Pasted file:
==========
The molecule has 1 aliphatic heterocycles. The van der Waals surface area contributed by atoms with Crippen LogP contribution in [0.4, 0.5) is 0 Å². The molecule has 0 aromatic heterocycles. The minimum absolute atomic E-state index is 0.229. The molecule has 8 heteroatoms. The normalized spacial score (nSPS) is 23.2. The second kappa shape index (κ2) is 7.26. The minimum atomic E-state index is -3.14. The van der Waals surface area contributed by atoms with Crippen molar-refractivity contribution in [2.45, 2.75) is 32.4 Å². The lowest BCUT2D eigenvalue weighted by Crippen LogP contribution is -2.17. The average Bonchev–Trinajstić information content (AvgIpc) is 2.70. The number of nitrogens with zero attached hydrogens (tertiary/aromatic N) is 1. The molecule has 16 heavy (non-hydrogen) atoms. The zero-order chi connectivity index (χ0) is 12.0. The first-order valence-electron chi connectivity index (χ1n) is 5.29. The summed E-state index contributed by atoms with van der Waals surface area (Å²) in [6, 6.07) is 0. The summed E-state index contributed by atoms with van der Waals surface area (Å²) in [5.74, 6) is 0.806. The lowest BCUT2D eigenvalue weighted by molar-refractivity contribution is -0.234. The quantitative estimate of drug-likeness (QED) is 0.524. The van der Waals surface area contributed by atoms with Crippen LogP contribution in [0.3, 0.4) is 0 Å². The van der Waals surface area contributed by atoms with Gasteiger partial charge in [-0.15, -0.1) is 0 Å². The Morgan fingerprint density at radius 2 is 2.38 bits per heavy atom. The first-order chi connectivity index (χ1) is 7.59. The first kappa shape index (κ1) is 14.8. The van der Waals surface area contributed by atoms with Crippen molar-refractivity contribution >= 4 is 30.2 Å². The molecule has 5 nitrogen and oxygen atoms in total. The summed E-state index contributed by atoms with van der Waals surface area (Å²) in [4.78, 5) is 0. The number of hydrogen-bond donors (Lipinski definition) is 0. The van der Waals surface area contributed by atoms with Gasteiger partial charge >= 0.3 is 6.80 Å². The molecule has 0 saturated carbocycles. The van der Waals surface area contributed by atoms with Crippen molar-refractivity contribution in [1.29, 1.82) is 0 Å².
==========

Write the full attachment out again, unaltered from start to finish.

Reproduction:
The molecule has 1 aliphatic heterocycles. The van der Waals surface area contributed by atoms with Crippen LogP contribution in [0.4, 0.5) is 0 Å². The molecule has 0 aromatic heterocycles. The minimum absolute atomic E-state index is 0.229. The molecule has 8 heteroatoms. The normalized spacial score (nSPS) is 23.2. The second kappa shape index (κ2) is 7.26. The minimum atomic E-state index is -3.14. The van der Waals surface area contributed by atoms with Crippen molar-refractivity contribution in [2.45, 2.75) is 32.4 Å². The lowest BCUT2D eigenvalue weighted by Crippen LogP contribution is -2.17. The average Bonchev–Trinajstić information content (AvgIpc) is 2.70. The number of nitrogens with zero attached hydrogens (tertiary/aromatic N) is 1. The molecule has 16 heavy (non-hydrogen) atoms. The zero-order chi connectivity index (χ0) is 12.0. The first-order valence-electron chi connectivity index (χ1n) is 5.29. The summed E-state index contributed by atoms with van der Waals surface area (Å²) in [6, 6.07) is 0. The summed E-state index contributed by atoms with van der Waals surface area (Å²) in [5.74, 6) is 0.806. The lowest BCUT2D eigenvalue weighted by molar-refractivity contribution is -0.234. The quantitative estimate of drug-likeness (QED) is 0.524. The van der Waals surface area contributed by atoms with Crippen LogP contribution in [0.3, 0.4) is 0 Å². The van der Waals surface area contributed by atoms with Gasteiger partial charge in [-0.15, -0.1) is 0 Å². The Morgan fingerprint density at radius 2 is 2.38 bits per heavy atom. The first-order chi connectivity index (χ1) is 7.59. The first kappa shape index (κ1) is 14.8. The van der Waals surface area contributed by atoms with Crippen molar-refractivity contribution >= 4 is 30.2 Å². The molecule has 5 nitrogen and oxygen atoms in total. The summed E-state index contributed by atoms with van der Waals surface area (Å²) in [4.78, 5) is 0. The number of hydrogen-bond donors (Lipinski definition) is 0. The van der Waals surface area contributed by atoms with Gasteiger partial charge >= 0.3 is 6.80 Å². The molecule has 0 saturated carbocycles. The van der Waals surface area contributed by atoms with Crippen molar-refractivity contribution in [1.29, 1.82) is 0 Å².